Nutrient Management

Mr. Samstag has experience on twenty projects for planning and design of wastewater treatment plants for nutrient removal: from the 0.3 mgd Forks plant, which was the first in the State of Washington designed for nitrogen removal and effluent infiltration, to planning for conversion of the four largest treatment plants discharging to Puget Sound: the King County West Point and South Treatment Plants, the Tacoma Central Treatment Plant, and the Post Point treatment plant in Bellingham. He was part of the design team for the nitrogen removal upgrade of the LOTT WWTP in Olympia, the capital of Washington State. The LOTT WWTP remains the largest nitrogen removing WWTP in the State of Washington, designed for a very stringent summer discharge standard of less than 3.0 mg/L total inorganic nitrogen (TIN). He was part of the Water Environment Federation task force for preparation of the recent Nutrient Roadmap for which he wrote the concluding chapter. Randal’s experience is summarized in the table and project descriptions below.

Nutrient Experience

Nutrient Roadmap, Water Environment Federation – From the WEF abstract: “The Nutrient Roadmap, written to help utilities achieve the goal of a zero net impact with regard to nutrient discharges by 2040, is a first step toward accelerating the transition to smarter nutrient management, facilitating the shift from removal to recovery, and anticipating future requirements to conserve energy and reuse resources.”

Nitrogen Removal Study CoverNitrogen Removal Study, City of Tacoma – Process engineer and principal author of a report evaluating process alternatives for upgrade of the 30 mgd HPO Central Treatment Plant and the 7 mgd capacity North End Treatment Plant for nitrogen removal. The study was funded by the City of Tacoma and the Washington State Department of Ecology. The study evaluated a wide variety of potential nitrogen removal technologies eventually selecting post-secondary biological aerated and denitrifying filters for the CTP and post-secondary membrane bioreactors (MBR) for the NETP.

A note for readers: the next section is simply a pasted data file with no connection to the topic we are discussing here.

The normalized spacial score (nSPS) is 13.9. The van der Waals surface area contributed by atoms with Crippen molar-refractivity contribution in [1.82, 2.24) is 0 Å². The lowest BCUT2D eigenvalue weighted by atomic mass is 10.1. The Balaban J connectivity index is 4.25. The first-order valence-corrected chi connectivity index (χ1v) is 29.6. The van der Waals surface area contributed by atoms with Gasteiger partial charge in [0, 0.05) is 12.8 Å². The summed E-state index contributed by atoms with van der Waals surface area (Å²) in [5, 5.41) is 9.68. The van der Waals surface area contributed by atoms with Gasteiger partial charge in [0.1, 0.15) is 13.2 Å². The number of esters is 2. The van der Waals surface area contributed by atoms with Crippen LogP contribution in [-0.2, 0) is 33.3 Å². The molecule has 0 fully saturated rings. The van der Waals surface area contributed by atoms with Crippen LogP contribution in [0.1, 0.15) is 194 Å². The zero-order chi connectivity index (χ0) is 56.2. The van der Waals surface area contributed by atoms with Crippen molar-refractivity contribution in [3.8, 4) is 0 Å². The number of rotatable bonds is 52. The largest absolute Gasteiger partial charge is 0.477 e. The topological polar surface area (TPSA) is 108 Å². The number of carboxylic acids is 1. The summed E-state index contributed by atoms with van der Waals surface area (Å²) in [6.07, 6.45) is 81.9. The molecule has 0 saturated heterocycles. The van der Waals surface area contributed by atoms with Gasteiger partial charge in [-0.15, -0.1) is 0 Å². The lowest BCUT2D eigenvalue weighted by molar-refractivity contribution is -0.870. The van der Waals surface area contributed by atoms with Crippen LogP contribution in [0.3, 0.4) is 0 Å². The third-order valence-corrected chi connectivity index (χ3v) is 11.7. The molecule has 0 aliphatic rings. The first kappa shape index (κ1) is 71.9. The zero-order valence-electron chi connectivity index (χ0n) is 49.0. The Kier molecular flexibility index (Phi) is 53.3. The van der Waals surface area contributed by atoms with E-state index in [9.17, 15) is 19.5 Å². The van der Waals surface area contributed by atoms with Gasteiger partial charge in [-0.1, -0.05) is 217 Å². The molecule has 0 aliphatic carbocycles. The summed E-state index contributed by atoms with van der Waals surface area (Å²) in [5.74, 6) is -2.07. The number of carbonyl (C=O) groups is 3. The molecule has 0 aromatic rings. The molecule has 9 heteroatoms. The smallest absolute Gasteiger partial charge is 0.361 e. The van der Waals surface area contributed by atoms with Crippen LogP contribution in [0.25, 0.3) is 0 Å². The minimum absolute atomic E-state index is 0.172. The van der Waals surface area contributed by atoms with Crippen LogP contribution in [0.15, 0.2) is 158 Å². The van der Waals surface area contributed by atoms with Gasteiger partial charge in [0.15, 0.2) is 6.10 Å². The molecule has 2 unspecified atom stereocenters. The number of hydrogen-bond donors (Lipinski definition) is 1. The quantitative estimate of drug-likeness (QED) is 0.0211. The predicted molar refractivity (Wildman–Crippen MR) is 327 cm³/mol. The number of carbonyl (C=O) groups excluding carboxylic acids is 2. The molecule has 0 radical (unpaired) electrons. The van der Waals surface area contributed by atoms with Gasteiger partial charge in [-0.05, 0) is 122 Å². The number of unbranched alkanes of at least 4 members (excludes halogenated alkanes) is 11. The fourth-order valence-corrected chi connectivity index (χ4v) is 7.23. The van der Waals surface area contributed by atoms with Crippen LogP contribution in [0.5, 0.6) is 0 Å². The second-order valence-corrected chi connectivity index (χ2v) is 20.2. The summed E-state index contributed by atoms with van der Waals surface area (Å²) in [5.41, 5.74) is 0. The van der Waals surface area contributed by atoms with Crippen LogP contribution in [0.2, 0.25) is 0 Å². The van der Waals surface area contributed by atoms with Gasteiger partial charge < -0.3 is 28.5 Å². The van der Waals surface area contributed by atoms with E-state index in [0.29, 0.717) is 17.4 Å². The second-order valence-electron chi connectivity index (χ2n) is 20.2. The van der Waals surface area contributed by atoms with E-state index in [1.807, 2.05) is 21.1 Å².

West Point Nitrogen Removal Study Cover PageWest Point Nitrogen Removal Study, King County, WA – Process engineer and principal author of a report evaluating process alternatives for upgrade of the 215 mgd West Point Treatment Plant for nitrogen removal. The study evaluated a wide variety of potential nitrogen removal technologies including modified Ludzack-Ettinger (MLE) and Bardenpho suspended growth processes with membrane separation, integrated fixed film activated sludge (IFAS) processes and post-secondary biological aerated and denitrifying filters (BAF / DNF). Bardenpho MBR was selected as the representative alternative to represent potential impacts of conversion of Puget Sound’s largest WWTP to nitrogen removal.

Renton_aerial-216-55South Plant Nitrogen Removal Study, King County, WA – Process engineer and principal author of a report evaluating process alternatives for upgrade of the 144 mgd South Treatment Plant for nitrogen removal. The study evaluated a wide variety of potential nitrogen removal technologies including modified MLE and Bardenpho suspended growth processes with membrane separation, IFAS processes and post-secondary BAF / DNF. Parallel MLE or Bardenpho MBR processes were selected as the representative alternatives for, respectively, 8 mg/L and 3 mg/l total inorganic nitrogen (TIN) permit scenarios to represent potential impacts of conversion of this large WWTP to nitrogen removal.